Quantum of Solace

There are many kinds of spy movies. They range from the cartoonish, with hyper-competent heroes and flamboyant villains to realistic portrayals of the flawed men and women who pursue this career and what they actually do, which is no where near as exciting as most movies would have us believe.  Bond has always been on the cartoonish side of the scale. The emphasis is on an entertainment with great stunts, cool gadgets, fast cars, and beautiful women.  Two years ago with Casino Royale, Marc Forester and Barbara Broccoli tried to move Bond a little bit further to the realistic end of the scale. Back then they almost wholly succeeded. With Quantum, however, they have run into the brick wall of expectations, both their own and those of the fans.

It’s inevitable when you have a highly successful series of 22 films. In Casino and in this film they’ve stripped away a lot of the Bond formula, but there are obviously some elements that are considered sacrosanct like big action set pieces at the beginning and the end and Bond getting involved with two women.  The first hurts the new realistic tone because they couldn’t resist putting some pretty incredible if not impossible things into the film. For instance you can’t open your parachute a few hundred feet off the ground and expect to walk away. You’d be jelly.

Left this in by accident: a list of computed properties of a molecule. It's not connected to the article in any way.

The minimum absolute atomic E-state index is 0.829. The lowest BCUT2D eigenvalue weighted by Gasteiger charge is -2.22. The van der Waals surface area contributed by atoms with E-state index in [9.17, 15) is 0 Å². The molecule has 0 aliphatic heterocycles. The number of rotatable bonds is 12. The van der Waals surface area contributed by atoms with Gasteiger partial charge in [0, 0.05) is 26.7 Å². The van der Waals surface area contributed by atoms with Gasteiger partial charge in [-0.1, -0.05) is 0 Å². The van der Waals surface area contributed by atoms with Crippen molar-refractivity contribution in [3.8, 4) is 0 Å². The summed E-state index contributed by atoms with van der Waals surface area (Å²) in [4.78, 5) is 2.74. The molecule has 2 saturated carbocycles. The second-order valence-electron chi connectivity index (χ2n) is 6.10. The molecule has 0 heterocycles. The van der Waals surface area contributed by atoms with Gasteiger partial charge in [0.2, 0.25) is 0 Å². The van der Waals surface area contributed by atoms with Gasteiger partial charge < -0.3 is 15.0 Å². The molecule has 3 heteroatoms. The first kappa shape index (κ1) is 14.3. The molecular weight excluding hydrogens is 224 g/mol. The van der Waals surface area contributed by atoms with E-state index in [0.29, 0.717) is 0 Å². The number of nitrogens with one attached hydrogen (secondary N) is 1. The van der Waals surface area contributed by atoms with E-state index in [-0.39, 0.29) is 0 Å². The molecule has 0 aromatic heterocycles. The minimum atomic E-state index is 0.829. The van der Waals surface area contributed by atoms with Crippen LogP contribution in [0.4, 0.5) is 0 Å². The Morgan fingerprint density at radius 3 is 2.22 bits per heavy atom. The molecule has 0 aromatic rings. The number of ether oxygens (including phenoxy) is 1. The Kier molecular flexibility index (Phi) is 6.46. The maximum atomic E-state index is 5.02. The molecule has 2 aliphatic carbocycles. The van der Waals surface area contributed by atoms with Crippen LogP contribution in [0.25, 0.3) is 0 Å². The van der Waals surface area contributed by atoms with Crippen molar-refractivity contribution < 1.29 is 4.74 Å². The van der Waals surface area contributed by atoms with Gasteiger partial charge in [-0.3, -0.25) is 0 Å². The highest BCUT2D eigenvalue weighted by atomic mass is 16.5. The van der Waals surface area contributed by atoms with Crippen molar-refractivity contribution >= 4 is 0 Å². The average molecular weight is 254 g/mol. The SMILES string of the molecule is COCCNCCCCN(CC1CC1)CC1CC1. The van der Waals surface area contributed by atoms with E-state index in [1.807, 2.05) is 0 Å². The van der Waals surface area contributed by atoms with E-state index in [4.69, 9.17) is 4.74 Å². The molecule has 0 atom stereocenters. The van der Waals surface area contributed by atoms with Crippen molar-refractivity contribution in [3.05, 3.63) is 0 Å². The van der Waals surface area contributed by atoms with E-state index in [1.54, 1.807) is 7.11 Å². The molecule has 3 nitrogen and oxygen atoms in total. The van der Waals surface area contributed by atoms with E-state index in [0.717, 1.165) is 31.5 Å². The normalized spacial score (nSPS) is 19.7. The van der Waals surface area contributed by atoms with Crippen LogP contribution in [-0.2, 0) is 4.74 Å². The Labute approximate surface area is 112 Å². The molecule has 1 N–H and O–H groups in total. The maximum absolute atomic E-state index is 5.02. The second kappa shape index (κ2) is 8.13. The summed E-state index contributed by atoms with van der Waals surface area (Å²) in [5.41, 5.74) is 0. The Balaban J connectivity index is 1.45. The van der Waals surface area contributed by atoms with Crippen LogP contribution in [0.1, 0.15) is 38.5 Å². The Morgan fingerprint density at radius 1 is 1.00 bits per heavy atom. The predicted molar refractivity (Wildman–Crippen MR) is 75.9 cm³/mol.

The two women thing hurts too. The structure of this plot really only provides for one and the second one is superfluous. She has no purpose other than to be the second Bond girl in Quantum of Solace. If they weren’t trying to make a more realistic Bond, I wouldn’t say anything but leaving her in is a tip off that this really isn’t a move; it’s an installment. In Casino Royale they made a movie.

I will say that Daniel Craig is probably the best actor to ever play the lead and his performance is an excellent extension to the brooding, dangerous Bond he developed in the first movie. But I think that another part of the formula is getting in the way here. Bond has always been something of a cypher. We have no idea what his childhood was like or what he did before joining MI6. You never see him on a day off. Despite a brief mention of Bond’s back story in Casino, Marc Forster, the director stays away from this topic. I’m not sure if this is because of an official ban by the producer and owner of all things Bond, Barbara Broccoli, or if Forster is simply reluctant to mess with such an iconic figure. Either way, after 22 films, many of them utter crap, it’s obvious that you can’t break Bond. Why not give him a life, give him a psychological reason for being like he is? If it flops you can always reboot again.

All that being said, Quantum of Solace gets the Bond pass. There’s a certain segment of the population that has to see it and I’m a part of that. I can’t tell you not to see this film. The stunts are great; the gadgets are cool; the cars are fast and the women are beautiful.

It could be more, but that’s enough.

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